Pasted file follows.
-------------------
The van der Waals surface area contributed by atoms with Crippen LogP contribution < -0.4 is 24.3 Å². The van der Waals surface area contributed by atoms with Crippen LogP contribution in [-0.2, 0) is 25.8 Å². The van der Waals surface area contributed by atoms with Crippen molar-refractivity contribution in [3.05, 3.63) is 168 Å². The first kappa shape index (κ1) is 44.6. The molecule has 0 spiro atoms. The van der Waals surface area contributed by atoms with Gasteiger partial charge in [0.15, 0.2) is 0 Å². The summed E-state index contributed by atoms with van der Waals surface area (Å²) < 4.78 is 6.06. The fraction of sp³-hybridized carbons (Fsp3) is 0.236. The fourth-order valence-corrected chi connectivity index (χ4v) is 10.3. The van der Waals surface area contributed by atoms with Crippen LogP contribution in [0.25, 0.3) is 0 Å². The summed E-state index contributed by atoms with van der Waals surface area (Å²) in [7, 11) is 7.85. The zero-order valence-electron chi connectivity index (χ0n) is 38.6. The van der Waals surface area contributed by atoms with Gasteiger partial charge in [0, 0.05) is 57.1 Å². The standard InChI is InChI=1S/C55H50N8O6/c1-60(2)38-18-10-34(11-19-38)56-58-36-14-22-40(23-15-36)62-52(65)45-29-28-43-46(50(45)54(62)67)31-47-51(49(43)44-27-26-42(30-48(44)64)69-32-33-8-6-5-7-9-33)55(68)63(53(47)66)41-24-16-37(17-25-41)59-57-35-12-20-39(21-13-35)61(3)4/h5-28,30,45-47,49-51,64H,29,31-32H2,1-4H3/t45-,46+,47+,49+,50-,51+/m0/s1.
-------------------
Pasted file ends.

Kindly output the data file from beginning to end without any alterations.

The van der Waals surface area contributed by atoms with Crippen LogP contribution < -0.4 is 24.3 Å². The van der Waals surface area contributed by atoms with Crippen LogP contribution in [-0.2, 0) is 25.8 Å². The van der Waals surface area contributed by atoms with Crippen molar-refractivity contribution in [3.05, 3.63) is 168 Å². The first kappa shape index (κ1) is 44.6. The molecule has 0 spiro atoms. The van der Waals surface area contributed by atoms with Gasteiger partial charge in [0.15, 0.2) is 0 Å². The summed E-state index contributed by atoms with van der Waals surface area (Å²) < 4.78 is 6.06. The fraction of sp³-hybridized carbons (Fsp3) is 0.236. The fourth-order valence-corrected chi connectivity index (χ4v) is 10.3. The van der Waals surface area contributed by atoms with Crippen LogP contribution in [0.25, 0.3) is 0 Å². The summed E-state index contributed by atoms with van der Waals surface area (Å²) in [7, 11) is 7.85. The zero-order valence-electron chi connectivity index (χ0n) is 38.6. The van der Waals surface area contributed by atoms with Gasteiger partial charge in [0, 0.05) is 57.1 Å². The standard InChI is InChI=1S/C55H50N8O6/c1-60(2)38-18-10-34(11-19-38)56-58-36-14-22-40(23-15-36)62-52(65)45-29-28-43-46(50(45)54(62)67)31-47-51(49(43)44-27-26-42(30-48(44)64)69-32-33-8-6-5-7-9-33)55(68)63(53(47)66)41-24-16-37(17-25-41)59-57-35-12-20-39(21-13-35)61(3)4/h5-28,30,45-47,49-51,64H,29,31-32H2,1-4H3/t45-,46+,47+,49+,50-,51+/m0/s1.